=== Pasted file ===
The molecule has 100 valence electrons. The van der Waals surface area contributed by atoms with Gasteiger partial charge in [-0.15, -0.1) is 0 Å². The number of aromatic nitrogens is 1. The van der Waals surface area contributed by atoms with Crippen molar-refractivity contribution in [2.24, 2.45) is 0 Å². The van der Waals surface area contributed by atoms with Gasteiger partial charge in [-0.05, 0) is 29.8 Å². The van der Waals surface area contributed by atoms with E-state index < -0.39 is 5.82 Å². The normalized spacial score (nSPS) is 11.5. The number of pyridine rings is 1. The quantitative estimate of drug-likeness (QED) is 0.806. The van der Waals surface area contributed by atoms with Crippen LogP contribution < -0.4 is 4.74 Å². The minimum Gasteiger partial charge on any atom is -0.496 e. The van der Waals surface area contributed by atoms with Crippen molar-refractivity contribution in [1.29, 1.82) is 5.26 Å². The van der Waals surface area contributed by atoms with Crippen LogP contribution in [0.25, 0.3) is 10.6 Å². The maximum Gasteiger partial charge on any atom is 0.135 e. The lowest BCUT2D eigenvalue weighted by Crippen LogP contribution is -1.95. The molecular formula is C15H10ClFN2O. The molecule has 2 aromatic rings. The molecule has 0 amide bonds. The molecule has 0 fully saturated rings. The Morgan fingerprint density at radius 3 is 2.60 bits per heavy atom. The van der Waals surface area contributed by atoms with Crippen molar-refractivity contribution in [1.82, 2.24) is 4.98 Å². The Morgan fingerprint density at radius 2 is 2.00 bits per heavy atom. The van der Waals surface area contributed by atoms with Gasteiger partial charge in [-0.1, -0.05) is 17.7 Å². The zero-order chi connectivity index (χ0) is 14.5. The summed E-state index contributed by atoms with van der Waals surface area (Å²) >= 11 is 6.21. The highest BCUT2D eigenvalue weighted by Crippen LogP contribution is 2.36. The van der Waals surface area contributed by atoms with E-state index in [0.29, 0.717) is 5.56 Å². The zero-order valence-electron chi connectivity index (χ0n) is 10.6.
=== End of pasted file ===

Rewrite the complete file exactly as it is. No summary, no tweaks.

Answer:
The molecule has 100 valence electrons. The van der Waals surface area contributed by atoms with Gasteiger partial charge in [-0.15, -0.1) is 0 Å². The number of aromatic nitrogens is 1. The van der Waals surface area contributed by atoms with Crippen molar-refractivity contribution in [2.24, 2.45) is 0 Å². The van der Waals surface area contributed by atoms with Gasteiger partial charge in [-0.05, 0) is 29.8 Å². The van der Waals surface area contributed by atoms with E-state index < -0.39 is 5.82 Å². The normalized spacial score (nSPS) is 11.5. The number of pyridine rings is 1. The quantitative estimate of drug-likeness (QED) is 0.806. The van der Waals surface area contributed by atoms with Crippen LogP contribution < -0.4 is 4.74 Å². The minimum Gasteiger partial charge on any atom is -0.496 e. The van der Waals surface area contributed by atoms with Crippen molar-refractivity contribution in [1.29, 1.82) is 5.26 Å². The van der Waals surface area contributed by atoms with Crippen LogP contribution in [0.25, 0.3) is 10.6 Å². The maximum Gasteiger partial charge on any atom is 0.135 e. The lowest BCUT2D eigenvalue weighted by Crippen LogP contribution is -1.95. The molecular formula is C15H10ClFN2O. The molecule has 2 aromatic rings. The molecule has 0 amide bonds. The molecule has 0 fully saturated rings. The Morgan fingerprint density at radius 3 is 2.60 bits per heavy atom. The van der Waals surface area contributed by atoms with Crippen molar-refractivity contribution in [1.82, 2.24) is 4.98 Å². The Morgan fingerprint density at radius 2 is 2.00 bits per heavy atom. The van der Waals surface area contributed by atoms with Gasteiger partial charge in [-0.1, -0.05) is 17.7 Å². The zero-order chi connectivity index (χ0) is 14.5. The summed E-state index contributed by atoms with van der Waals surface area (Å²) >= 11 is 6.21. The highest BCUT2D eigenvalue weighted by Crippen LogP contribution is 2.36. The van der Waals surface area contributed by atoms with E-state index in [0.29, 0.717) is 5.56 Å². The zero-order valence-electron chi connectivity index (χ0n) is 10.6.